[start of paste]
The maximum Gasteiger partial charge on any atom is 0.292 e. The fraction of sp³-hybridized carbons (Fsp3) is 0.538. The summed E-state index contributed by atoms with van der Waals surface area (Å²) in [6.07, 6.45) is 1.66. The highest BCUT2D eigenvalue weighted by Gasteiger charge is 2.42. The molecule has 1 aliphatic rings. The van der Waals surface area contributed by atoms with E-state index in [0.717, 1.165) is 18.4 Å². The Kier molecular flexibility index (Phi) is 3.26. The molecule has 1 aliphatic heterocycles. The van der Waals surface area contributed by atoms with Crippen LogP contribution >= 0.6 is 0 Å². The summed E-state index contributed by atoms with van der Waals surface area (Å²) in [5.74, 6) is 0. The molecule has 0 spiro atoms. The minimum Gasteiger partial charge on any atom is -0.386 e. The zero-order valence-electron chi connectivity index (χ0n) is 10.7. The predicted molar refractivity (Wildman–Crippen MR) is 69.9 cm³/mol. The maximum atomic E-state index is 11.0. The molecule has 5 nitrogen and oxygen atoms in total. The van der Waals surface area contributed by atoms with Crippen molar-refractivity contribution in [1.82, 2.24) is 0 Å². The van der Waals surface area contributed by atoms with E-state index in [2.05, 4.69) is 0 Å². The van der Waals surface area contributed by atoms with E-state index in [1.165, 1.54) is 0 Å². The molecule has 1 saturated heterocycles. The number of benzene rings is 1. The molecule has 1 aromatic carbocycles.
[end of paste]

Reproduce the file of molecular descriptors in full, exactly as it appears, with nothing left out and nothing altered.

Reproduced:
The maximum Gasteiger partial charge on any atom is 0.292 e. The fraction of sp³-hybridized carbons (Fsp3) is 0.538. The summed E-state index contributed by atoms with van der Waals surface area (Å²) in [6.07, 6.45) is 1.66. The highest BCUT2D eigenvalue weighted by Gasteiger charge is 2.42. The molecule has 1 aliphatic rings. The van der Waals surface area contributed by atoms with E-state index in [0.717, 1.165) is 18.4 Å². The Kier molecular flexibility index (Phi) is 3.26. The molecule has 1 aliphatic heterocycles. The van der Waals surface area contributed by atoms with Crippen LogP contribution >= 0.6 is 0 Å². The summed E-state index contributed by atoms with van der Waals surface area (Å²) in [5.74, 6) is 0. The molecule has 0 spiro atoms. The minimum Gasteiger partial charge on any atom is -0.386 e. The zero-order valence-electron chi connectivity index (χ0n) is 10.7. The predicted molar refractivity (Wildman–Crippen MR) is 69.9 cm³/mol. The maximum atomic E-state index is 11.0. The molecule has 5 nitrogen and oxygen atoms in total. The van der Waals surface area contributed by atoms with Crippen molar-refractivity contribution in [1.82, 2.24) is 0 Å². The van der Waals surface area contributed by atoms with E-state index in [2.05, 4.69) is 0 Å². The van der Waals surface area contributed by atoms with E-state index in [1.165, 1.54) is 0 Å². The molecule has 1 saturated heterocycles. The number of benzene rings is 1. The molecule has 1 aromatic carbocycles.